Long road trips can form epic memories in terms of their adventurousness as well as boredom.
While North Americans and Australians may snigger at a journey of a few hours being termed "long", and Europeans may expect to at least pass through several countries before the drive can be referred to in those terms, I guarantee you no one on this planet will drive from the UAE to Salalah and not place it in the memory bank of "very long drives I have done".
The road to Salalah is in poor condition, and even when it was new it was built with no hard shoulder, which means that if your tyre strays slightly off the worn tarmac, it pulls the vehicle sharply to the rough edges, which are slanted down and away from the road - very nasty. Add to that the fact that it is not a divided motorway, and overtaking occurs into the oncoming lane; and factor in the flatness of the view, the remoteness and the soaring daytime temperatures, and you have one of the most dangerous roads in the Middle East.
Preparation is key to try and maximise the positives and minimise the negatives of such a long drive.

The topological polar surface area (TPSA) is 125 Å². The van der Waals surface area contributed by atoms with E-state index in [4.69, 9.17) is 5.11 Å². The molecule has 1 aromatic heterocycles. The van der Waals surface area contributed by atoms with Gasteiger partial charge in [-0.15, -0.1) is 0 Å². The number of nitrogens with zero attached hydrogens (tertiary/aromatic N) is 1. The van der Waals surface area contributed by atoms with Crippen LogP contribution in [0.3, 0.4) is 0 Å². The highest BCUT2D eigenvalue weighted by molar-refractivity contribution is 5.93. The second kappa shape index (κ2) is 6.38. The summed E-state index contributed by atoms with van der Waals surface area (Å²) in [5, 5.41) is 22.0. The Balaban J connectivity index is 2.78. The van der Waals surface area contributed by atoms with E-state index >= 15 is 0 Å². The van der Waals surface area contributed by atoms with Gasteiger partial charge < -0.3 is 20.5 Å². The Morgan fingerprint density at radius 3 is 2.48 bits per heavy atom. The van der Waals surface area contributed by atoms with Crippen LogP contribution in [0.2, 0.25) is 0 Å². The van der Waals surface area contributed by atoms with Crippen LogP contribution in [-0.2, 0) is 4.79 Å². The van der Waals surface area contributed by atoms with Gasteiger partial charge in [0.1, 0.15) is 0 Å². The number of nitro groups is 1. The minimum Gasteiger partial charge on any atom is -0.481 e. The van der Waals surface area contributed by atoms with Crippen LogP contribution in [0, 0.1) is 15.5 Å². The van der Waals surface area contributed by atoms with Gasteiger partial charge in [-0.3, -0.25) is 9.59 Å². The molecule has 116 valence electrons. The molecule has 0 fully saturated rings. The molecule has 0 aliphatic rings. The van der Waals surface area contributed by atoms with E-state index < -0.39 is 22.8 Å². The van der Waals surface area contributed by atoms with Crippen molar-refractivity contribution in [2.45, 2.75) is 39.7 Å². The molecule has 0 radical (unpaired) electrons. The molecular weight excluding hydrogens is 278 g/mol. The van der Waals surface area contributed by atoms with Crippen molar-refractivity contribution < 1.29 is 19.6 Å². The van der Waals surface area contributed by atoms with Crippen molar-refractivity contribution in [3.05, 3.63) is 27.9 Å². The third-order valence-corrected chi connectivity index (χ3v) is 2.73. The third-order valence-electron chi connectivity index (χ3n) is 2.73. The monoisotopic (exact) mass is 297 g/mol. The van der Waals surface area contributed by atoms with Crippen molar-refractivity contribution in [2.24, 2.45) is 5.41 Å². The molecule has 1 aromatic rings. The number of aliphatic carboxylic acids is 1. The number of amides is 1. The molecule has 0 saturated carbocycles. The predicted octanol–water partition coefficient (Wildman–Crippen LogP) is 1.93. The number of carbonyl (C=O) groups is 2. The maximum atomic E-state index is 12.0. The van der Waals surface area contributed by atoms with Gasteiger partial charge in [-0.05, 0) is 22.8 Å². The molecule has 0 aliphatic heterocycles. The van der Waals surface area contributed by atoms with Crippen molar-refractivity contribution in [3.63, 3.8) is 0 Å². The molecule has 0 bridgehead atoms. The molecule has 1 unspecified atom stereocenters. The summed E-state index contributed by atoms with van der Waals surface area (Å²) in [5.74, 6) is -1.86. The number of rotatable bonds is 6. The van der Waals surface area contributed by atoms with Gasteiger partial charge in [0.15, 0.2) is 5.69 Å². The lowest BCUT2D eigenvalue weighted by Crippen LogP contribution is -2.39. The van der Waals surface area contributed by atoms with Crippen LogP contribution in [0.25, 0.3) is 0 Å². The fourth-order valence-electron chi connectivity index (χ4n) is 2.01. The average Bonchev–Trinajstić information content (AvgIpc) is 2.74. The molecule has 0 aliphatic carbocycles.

First, getting a good night's sleep and enough rest before even starting out is crucial for a drive that will keep the driver(s) concentrating on nothing more than a strip of empty tarmac for hours on end, shattered suddenly by large speeding SUVs appearing out of nowhere and flying past, and the occasional shudder of displaced air from an oncoming truck.
In opposing fashion, it is good if passengers, especially children, are kept up late the night before, so that they may sleep for part of the drive and not bounce around with pent-up energy.
Comfort is paramount. We take pillows from home, blankets, little stuffed toys … we look like Toys 'R' Us is moving.
Fatigue is the enemy. If possible, taking turns at the wheel is ideal. If not, the sole driver must stop whenever necessary to freshen up or even take a nap.
Entertainment helps. Favourite games, quizzes, audio-books, or just plain music can help tremendously to while away the hours.
A mechanically sound vehicle is required. Especially those of us who drive older cars, the extra stress of continuous motorway can take a quick toll on drivebelts and other such consumable items - if in doubt, replace early. Particularly for the UAE-Salalah drive, with its rough, cracky tarmac, high temperatures and speeds, the condition of your tyres is very important.
And lastly, knowing the way ahead of time avoids unnecessary delays in reaching destination - download The National GPS track, stock up with plenty of water, and have a good journey!